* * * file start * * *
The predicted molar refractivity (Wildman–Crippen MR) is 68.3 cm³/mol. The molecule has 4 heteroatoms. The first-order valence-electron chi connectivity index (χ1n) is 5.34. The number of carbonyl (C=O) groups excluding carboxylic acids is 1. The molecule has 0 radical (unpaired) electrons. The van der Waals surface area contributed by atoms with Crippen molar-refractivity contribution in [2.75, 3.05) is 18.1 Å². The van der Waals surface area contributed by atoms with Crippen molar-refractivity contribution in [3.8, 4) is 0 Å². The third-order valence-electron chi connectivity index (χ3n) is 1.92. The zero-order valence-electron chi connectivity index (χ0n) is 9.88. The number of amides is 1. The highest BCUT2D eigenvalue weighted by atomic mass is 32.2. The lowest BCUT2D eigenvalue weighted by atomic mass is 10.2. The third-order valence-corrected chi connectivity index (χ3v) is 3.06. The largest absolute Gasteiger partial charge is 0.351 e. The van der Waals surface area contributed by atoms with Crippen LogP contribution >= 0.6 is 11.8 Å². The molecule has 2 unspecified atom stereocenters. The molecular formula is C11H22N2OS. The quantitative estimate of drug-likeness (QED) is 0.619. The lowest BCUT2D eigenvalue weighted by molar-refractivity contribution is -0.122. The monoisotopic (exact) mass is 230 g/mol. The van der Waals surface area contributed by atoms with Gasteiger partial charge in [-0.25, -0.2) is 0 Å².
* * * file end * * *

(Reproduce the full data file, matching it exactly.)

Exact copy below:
The predicted molar refractivity (Wildman–Crippen MR) is 68.3 cm³/mol. The molecule has 4 heteroatoms. The first-order valence-electron chi connectivity index (χ1n) is 5.34. The number of carbonyl (C=O) groups excluding carboxylic acids is 1. The molecule has 0 radical (unpaired) electrons. The van der Waals surface area contributed by atoms with Crippen molar-refractivity contribution in [2.75, 3.05) is 18.1 Å². The van der Waals surface area contributed by atoms with Crippen molar-refractivity contribution in [3.8, 4) is 0 Å². The third-order valence-electron chi connectivity index (χ3n) is 1.92. The zero-order valence-electron chi connectivity index (χ0n) is 9.88. The number of amides is 1. The highest BCUT2D eigenvalue weighted by atomic mass is 32.2. The lowest BCUT2D eigenvalue weighted by atomic mass is 10.2. The third-order valence-corrected chi connectivity index (χ3v) is 3.06. The largest absolute Gasteiger partial charge is 0.351 e. The van der Waals surface area contributed by atoms with Crippen LogP contribution >= 0.6 is 11.8 Å². The molecule has 2 unspecified atom stereocenters. The molecular formula is C11H22N2OS. The quantitative estimate of drug-likeness (QED) is 0.619. The lowest BCUT2D eigenvalue weighted by molar-refractivity contribution is -0.122. The monoisotopic (exact) mass is 230 g/mol. The van der Waals surface area contributed by atoms with Gasteiger partial charge in [-0.25, -0.2) is 0 Å².